Fairy Tales 4: Rapunzel.

The girl with the long, golden hair.

In this look at how stories from the fairy tales collected by the brothers Grimm might have drawn inspiration from The Bible, I am considering the girl with the long, golden hair, Rapunzel, or as she is called in the original tale the brothers translated, Rampion. I did not find in this story, as I had in others, a parallel narrative with a single Bible story, what I did find, was that parts of the plot might have connections and contrasts that could be inferred from a number of separate bible passages. Additionally with this tale, there seems to be a loose connection to William Shakespeare’s play, The Tempest.

If you are not familiar with the story of Rapunzel (or Rampion), you can read a synopsis here and the full text here.

Rapunzel’s tale begins even before she is born. Although the author does not say that Rapunzel’s mother is pregnant at the beginning of the tale, it seems to be a reasonable assumption. If this were so, then it might have been a pregnancy craving which caused her to want to eat the rampion which, unfortunately, was growing in the garden of an enchantress. Rapunzel’s mother persuades her husband to climb into the witch’s garden, to steal some. Could this be a metaphor, for humankind’s fall from grace right at the start of the Bible?

The woman did not actually tempt her husband, as Eve did to Adam, but she did persuade him to steal the rampion (forbidden fruit from the tree of knowledge?) for her. Was he just weak willed or did she use emotional blackmail; ‘you’d do it if you love me’. Whichever way it happened, like Adam and Eve they must both share some of the blame.

When the witch caught the man stealing, she demanded the couple’s first child from them in exchange for as much rampion as they wanted to take. Because the man was afraid of the witch, he agreed; the child was duly handed over after the birth and named Rapunzel.

The witch looked after the girl well but when she got to age 12, locked her in a tower in the woods (a gilded cage?). Here we find the parallel with Shakespear’s play, The Tempest, where we can imagine Prospero, Shakespeare’s magician, as the witch in our story and Prospero’s daughter, a child brought up in innocence by isolation from the world, like Rapunzel in her tower.

This next connection might be somewhat tenuous but, I can see Moses in Rapunzel. Like Rapunzel, he was taken from his family whilst a baby. Then, by being raised to manhood in Pharoe’s court, Moses was brought up far away from the harsh realities of the world outside, albeit that Moses was to come to know those realities later, all to well.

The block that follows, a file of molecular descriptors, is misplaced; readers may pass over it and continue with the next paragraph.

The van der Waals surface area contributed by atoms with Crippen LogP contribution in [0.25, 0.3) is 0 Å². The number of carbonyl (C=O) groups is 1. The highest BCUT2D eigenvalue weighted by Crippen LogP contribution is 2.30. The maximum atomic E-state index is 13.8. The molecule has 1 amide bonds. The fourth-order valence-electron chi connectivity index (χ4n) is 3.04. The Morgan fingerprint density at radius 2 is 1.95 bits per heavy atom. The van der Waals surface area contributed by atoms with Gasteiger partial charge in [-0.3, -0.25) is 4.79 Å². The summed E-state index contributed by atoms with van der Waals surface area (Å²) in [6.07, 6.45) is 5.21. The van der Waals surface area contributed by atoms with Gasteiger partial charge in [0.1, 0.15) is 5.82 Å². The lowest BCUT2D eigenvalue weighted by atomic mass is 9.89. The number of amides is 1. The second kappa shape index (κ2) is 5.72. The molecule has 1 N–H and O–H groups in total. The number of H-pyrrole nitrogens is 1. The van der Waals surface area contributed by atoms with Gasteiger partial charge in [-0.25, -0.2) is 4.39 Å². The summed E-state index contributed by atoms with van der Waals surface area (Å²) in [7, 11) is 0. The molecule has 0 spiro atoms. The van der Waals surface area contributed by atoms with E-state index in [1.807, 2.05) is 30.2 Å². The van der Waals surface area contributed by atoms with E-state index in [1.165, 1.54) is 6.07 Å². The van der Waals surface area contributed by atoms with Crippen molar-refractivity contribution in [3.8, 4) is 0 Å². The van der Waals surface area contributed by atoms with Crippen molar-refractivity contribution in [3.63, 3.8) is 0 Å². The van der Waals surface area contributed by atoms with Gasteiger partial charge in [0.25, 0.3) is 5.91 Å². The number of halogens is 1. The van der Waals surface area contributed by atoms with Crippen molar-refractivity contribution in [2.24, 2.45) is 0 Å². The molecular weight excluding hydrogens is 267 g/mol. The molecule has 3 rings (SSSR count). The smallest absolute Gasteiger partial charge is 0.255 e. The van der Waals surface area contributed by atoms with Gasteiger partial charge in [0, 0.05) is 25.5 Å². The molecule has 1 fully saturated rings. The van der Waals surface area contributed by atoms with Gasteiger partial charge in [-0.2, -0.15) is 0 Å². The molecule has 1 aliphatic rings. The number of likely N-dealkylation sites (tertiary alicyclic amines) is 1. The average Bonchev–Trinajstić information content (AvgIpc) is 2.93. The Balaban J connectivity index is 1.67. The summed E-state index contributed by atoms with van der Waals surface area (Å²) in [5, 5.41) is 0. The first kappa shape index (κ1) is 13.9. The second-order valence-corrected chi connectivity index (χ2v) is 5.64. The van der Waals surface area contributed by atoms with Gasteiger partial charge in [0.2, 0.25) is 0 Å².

As the tale goes on when Rapunzel has matured to a young woman, she meets a prince, who whilst out riding in the forrest, happened upon the tower in which she is captive. He watches and waits by the tower, which has no door, until he sees the witch call upon Rapunzel to let down her hair, so she could climb up. Later, after the witch has gone, he copies her and so meets Rapunzel. As tends to happen in fairy tales, the girl and the prince fall in love and she agrees to marry him.

The witch, who we now know is called Frau Gothel, finds out about rapunzel’s clandestine meeting with the prince, by a slip of the tongue by Rapunzel herself. In her anger, Frau Gothel cuts off Rapunzel’s tresses, takes her out into the wilderness “where she suffered greatly” and abandons her there and then. Using the hair which she had cut off, Frau Gothel tricks the prince into the tower again, to extract her revenge on him too. The prince survives the witch’s retribution but, whilst making his escape, is blinded, leaving him stumbling about in the forrest for years. Now both Rapunzel and the prince are in a wilderness. Rapunzel, in the desert physically. They are also both in a metaphorical and emotional wilderness and spend years wandering, lost and separated, before they find each other again.

When they eventually meet again it is for them like coming home, to ‘the promised land’. But it was more than that, together they were healed and I say healed deliberately because the princes blindness was cured, like Jesus giving sight back to the blind, not healed. The healing was in their joyful reunion and might have been so even without the restoration of the prince’s sight. And then of course, like all good fairy tales, they lived happily ever after.

Others in this series:

Fairy Tales
Fairy Tales 2: 
Fairy Tales 3: 


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